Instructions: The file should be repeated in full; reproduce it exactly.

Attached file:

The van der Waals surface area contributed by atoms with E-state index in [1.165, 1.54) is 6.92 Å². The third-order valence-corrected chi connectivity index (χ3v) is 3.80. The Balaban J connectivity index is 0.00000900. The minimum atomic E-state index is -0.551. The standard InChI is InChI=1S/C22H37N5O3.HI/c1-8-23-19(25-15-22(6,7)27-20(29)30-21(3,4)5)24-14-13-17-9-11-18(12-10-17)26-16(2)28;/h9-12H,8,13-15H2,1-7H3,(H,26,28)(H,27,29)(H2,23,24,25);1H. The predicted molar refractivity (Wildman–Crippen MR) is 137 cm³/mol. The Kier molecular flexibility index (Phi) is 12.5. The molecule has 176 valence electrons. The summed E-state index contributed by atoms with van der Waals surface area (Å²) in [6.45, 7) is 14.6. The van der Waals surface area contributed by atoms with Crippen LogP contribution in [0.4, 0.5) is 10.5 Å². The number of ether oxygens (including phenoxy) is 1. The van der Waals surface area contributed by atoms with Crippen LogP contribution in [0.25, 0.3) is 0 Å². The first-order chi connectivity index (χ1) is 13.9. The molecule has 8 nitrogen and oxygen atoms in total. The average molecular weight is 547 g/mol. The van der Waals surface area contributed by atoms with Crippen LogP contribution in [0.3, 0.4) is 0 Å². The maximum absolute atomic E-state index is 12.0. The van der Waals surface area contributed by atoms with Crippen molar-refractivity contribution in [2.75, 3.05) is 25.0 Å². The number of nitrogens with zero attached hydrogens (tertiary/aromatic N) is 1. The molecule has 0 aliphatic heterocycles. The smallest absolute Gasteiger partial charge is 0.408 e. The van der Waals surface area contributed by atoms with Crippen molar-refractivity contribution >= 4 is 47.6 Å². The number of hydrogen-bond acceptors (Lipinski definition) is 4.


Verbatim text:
The van der Waals surface area contributed by atoms with E-state index in [1.165, 1.54) is 6.92 Å². The third-order valence-corrected chi connectivity index (χ3v) is 3.80. The Balaban J connectivity index is 0.00000900. The minimum atomic E-state index is -0.551. The standard InChI is InChI=1S/C22H37N5O3.HI/c1-8-23-19(25-15-22(6,7)27-20(29)30-21(3,4)5)24-14-13-17-9-11-18(12-10-17)26-16(2)28;/h9-12H,8,13-15H2,1-7H3,(H,26,28)(H,27,29)(H2,23,24,25);1H. The predicted molar refractivity (Wildman–Crippen MR) is 137 cm³/mol. The Kier molecular flexibility index (Phi) is 12.5. The molecule has 176 valence electrons. The summed E-state index contributed by atoms with van der Waals surface area (Å²) in [6.45, 7) is 14.6. The van der Waals surface area contributed by atoms with Crippen LogP contribution in [0.4, 0.5) is 10.5 Å². The number of ether oxygens (including phenoxy) is 1. The van der Waals surface area contributed by atoms with Crippen LogP contribution in [0.25, 0.3) is 0 Å². The first-order chi connectivity index (χ1) is 13.9. The molecule has 8 nitrogen and oxygen atoms in total. The average molecular weight is 547 g/mol. The van der Waals surface area contributed by atoms with Crippen LogP contribution in [0.3, 0.4) is 0 Å². The maximum absolute atomic E-state index is 12.0. The van der Waals surface area contributed by atoms with Crippen molar-refractivity contribution in [2.75, 3.05) is 25.0 Å². The number of nitrogens with zero attached hydrogens (tertiary/aromatic N) is 1. The molecule has 0 aliphatic heterocycles. The smallest absolute Gasteiger partial charge is 0.408 e. The van der Waals surface area contributed by atoms with Crippen molar-refractivity contribution >= 4 is 47.6 Å². The number of hydrogen-bond acceptors (Lipinski definition) is 4.